To take a simple example: the first observation made by an experienced radiologist when examining thoracic radiographs of a cat with a history of regurgitation might be a thick soft tissue band on the dorsal aspect of the tracheal lumen, i.e., a tracheal stripe sign, which occurs because of air in the oesophagus. This finding will rapidly prompt a search of specific areas of the film for other signs of oesophageal dilatation, oesophageal foreign material, hiatus hernia, and then signs of aspiration pneumonia, a common sequel to regurgitation. The expert may go further, looking for evidence of a mediastinal mass that might be present if thymoma and concurrent myasthenia gravis are the conditions underlying a megaoesophagus. All this is done in the time it takes a novice following a directed search pattern to examine the ribs.
A recent study at The RVC compared the performance in a film-reading quiz of students taught a directed search pattern and students encouraged to use a hypothesis-driven search. There was a trend suggesting a better performance by students taught a hypothesis-driven search, and students taught a hypothesis-driven search were less likely to record a false positive observation than students taught a directed search.
These results are compatible with the results of an earlier study of chiropractic students, which concluded that those who are most skilled at film reading examination:
Are better able to identify key radiographic signs
Are better able to recognise the relationship between multiple abnormalities
Think of possible diagnoses early in their examination of the films
Make a complete examination of the film.
It is known that medical students taught a highly structured, step-wise approach to examining radiographs performed no better than students who did not receive such coaching. So why does the directed search pattern persist? The rationale that underpins the directed search is based largely on the assumption that it maximises the completeness of scrutiny of the radiograph while minimising the potential to miss an unsuspected or subtle abnormality in a patient with an obvious abnormality - the error known as satisfaction of search.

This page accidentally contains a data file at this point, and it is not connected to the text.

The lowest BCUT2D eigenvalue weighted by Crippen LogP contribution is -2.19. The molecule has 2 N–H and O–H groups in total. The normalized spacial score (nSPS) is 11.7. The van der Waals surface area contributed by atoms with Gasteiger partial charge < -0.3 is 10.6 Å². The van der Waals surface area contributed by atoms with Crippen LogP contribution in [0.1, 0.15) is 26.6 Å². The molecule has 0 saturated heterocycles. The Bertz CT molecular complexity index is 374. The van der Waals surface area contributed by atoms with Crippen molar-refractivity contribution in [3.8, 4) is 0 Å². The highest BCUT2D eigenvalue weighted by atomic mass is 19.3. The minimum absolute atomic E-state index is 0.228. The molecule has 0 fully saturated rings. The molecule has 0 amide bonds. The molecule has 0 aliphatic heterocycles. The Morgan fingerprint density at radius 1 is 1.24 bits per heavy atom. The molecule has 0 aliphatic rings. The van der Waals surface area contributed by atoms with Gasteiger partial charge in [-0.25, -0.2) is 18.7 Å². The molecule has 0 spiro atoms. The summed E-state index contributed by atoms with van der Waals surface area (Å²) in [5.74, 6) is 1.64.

Satisfaction of search occurs because obvious abnormalities capture visual attention and decrease vigilance for more subtle abnormalities, which may be fixated but are not recognised, either because of decreased search time or other mechanisms. It is not clear that use of a directed search pattern reduces satisfaction of search. In a study in which radiologists were interviewed during film interpretation, satisfaction of search was reduced, possibly because the act of describing their focus of attention may have prompted observers to inspect the radiographs in a more deliberate, systematic way; however, there is also evidence that it is difficult to perform a directed search: studies of eye movements in radiologists trained to use a directed search found that most used a free search, including those who believed they were following a directed search. Many radiologists scan the entire radiograph with short excursions to examine in more detail regions that they suspect might be abnormal. This is precisely the approach that the classic description of a directed search advises against.
It is my belief that a hypothesis-based search pattern is more efficient, more accurate and easier to learn that a directed search. Students of radiology should consider adopting it and teachers (and examiners) should be tolerant of this approach.
There will always be radiographic abnormalities that defy diagnosis because they are unexpected and/or subtle. All we can do is try to remain vigilant.